#81 Spartacus

1960 was a big year for film with the release of The Apartment (review to come next week) and Stanley Kubrick’s Roman epic Spartacus. It was such a big year that Spartacus didn’t even get a nomination for best picture, in spite of the fact that it now sits at #81 on the AFI list.

Spartacus came out the year after Ben Hur (which I previously reviewed) and the parallels are obvious – a really long (in this case 3 hours and 19 minutes) picturesque film set largely in Ancient Italy. The sets, costumes, make-up and shooting angles all look very similar between the two films. And they are both, at least in part, about an uprising fomented by a former slave.

Spartacus (the legendary Kirk Douglas) is born into slavery and sold to a mining operation at the age of 13. In adulthood, he rebels and bites a guard and is strung up as an example to the other miners. A visiting slaver, Bariatus (Peter Ustinov), is looking for potential gladiators takes a liking to him and buys him. The next hour of the film shows gladiators being trained and Spartacus falling in love with another slave, Varinia (Jean Simmons) after he declines her “services” when she is offered to him as a prostitute in a somewhat creepy scene where his captors are watching him.

Crassus (the also-legendary Lawrence Olivier), a senior Roman nobleman visits the gladiator camp with a friend and their wives and asks Batiatus to stage some fights to the death. He also purchases Varinia to take back to Rome. Spartacus is selected for the fight and loses his fight but the victor refuses to kill him and charges the viewing stage instead and is killed.

Later on, Spartacus starts a riot in the mesh hall by killing one of the guards after he is mocked and the gladiators overrun their captors and flee the camp. The gang of ex-slaves begins growing in numbers as they sack local towns and other freed slaves join them. He is reunited with Varinia, who escaped on the way to Rome and marries and impregnates her. Their plan is to head south to Cicilla and pay the pirates there to take them out of Italy. Rome learns of this plan and dispenses troops to attempt to kill them, led by Marcus Glabrus. The slave gang ambushes the Roman encampment and send Glabrus back as one of the few survivors.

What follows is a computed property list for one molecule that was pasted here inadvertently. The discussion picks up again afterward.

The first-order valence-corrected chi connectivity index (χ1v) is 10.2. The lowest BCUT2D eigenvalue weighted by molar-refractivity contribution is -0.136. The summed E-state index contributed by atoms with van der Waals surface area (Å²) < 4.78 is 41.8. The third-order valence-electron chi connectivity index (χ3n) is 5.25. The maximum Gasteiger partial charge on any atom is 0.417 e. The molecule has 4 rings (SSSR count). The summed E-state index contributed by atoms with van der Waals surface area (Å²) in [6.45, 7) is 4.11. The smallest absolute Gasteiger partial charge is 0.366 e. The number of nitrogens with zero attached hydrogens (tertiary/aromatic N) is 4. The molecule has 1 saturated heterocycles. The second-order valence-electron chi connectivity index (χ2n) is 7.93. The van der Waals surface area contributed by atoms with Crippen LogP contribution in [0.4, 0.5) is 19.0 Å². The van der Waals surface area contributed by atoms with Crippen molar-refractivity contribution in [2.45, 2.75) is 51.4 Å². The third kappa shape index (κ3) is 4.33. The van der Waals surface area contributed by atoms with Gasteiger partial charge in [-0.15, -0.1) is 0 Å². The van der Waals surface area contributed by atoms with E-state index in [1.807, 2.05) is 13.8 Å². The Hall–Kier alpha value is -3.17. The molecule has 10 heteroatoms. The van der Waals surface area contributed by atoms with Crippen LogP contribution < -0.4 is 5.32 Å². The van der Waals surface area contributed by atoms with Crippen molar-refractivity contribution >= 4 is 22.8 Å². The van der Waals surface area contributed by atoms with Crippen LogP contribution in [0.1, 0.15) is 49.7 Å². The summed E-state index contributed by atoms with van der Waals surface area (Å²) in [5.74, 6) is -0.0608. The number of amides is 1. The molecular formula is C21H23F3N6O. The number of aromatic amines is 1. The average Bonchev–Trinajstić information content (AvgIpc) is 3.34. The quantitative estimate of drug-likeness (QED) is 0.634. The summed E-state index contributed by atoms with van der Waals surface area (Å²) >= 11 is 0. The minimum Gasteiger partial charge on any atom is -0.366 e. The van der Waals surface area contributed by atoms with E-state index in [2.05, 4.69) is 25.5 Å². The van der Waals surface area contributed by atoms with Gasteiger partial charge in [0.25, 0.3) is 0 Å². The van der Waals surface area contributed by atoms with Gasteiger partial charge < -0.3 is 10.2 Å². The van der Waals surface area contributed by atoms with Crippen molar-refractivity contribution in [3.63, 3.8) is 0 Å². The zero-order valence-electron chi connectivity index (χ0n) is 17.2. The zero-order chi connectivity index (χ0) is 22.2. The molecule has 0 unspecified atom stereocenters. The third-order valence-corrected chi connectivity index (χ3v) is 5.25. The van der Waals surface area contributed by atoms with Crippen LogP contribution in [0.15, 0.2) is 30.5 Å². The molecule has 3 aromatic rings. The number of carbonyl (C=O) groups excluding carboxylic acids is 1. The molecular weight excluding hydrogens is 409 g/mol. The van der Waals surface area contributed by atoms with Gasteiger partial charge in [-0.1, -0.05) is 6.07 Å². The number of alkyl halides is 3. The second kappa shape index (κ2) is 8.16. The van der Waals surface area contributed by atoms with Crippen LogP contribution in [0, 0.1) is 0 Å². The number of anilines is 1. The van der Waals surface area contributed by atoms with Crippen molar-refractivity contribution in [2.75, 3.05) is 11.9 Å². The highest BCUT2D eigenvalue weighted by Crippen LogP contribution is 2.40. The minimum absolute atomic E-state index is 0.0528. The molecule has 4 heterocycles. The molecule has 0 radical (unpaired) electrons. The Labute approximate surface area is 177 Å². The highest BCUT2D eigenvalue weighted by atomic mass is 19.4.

Glabrus is exiled from Rome for failing to crush the uprising and Crassus, who had sponsored sending Glabrus resigns his Senate seat. Shortly after, however, the Senate fears that if the slave uprising is successful, it will inspire similar uprisings. Crassus offers to crush the uprising, but only if he is made commander over all Roman forces. He pays off the pirates in Cicilla to deprive Spartacus of his ships and then uses two legions to force him north to Rome.

The ex-slave army goes north to Rome and is crushed by the Roman legions with most of the ex-slaves killed. Spartacus is captured, but the other captives help him conceal his identity. Crassus finds Varinia and takes her back to Rome and attempts to woo her, as well as learn about why she loved Spartacus. Crassus figures out who Spartacus is and pits him against Antonious, his former slave who had joined Sparatcus’ uprising in a match to the death, with the winner to be crucified. Spartacus kills Antonious and is crucified. Varinia is snuck out of town by Batiatus and sees Spartacus hanging from his cross on the way out of town. They share one final moment together before she rides out of town.

I tried to condense the plot down and skipped a lot, but this is a LONG movie with a lot of twists and turns (I didn’t even mention Gracchus in my initial description, who is Crassus’ rival in the Senate and helps Batiatus and Varinia escape).

The scenes and shooting are absolutely stunning, similar to Ben Hur. The actors are obviously some of the best ever and it is obvious in their performances, although, amazingly, Peter Ustinov sort of steals the show among the giants that he is starring along side, portraying a complex, self-interested, conflicted and ultimately somewhat moral slaver.

What, for me, makes this a far better film that Ben Hur boils down to two things. First, the characters are much more imperfect and complex – no one is purely good or evil and decisions and motivations are not always clear. Second, this film has some powerful things to say politically and societally. There is clear commentary on the centrality of slavery to the ills of the Roman society which is an obvious allegory for America in the 1960s. There are also more subtle commentaries that critique Mccarthyism. There is even a commentary on gay rights and the nature of homosexuality in a clever scene between Crassus and Antonious where Crassus subtly describes the intrinsic nature and morality of homosexuality by talking about how some people like oysters and some people like snails, but that it is a matter of taste and not morals. I was pretty impressed by the level of discourse for a film from 60 years ago. Spartacus also is highly quotable and gives us many memorable lines that are still quoted today such as “I’m not an animal” and “I am Spartacus!”

I won’t lie, the epic style of 1960 can be a little tedious and the film is very long. But within that style, this film gives us beauty, a compelling story, interesting and complex characters and real, uncontrived commentary about issues pertinent then and today. What more can you ask for out of a film?

Production Quality 10/10

Screenplay 9/10

Acting 10/10

Rewatch Value 7/10

Total Score 36/40

Next up, we stay in 1960, but for a completely different kind of film with The Apartment.

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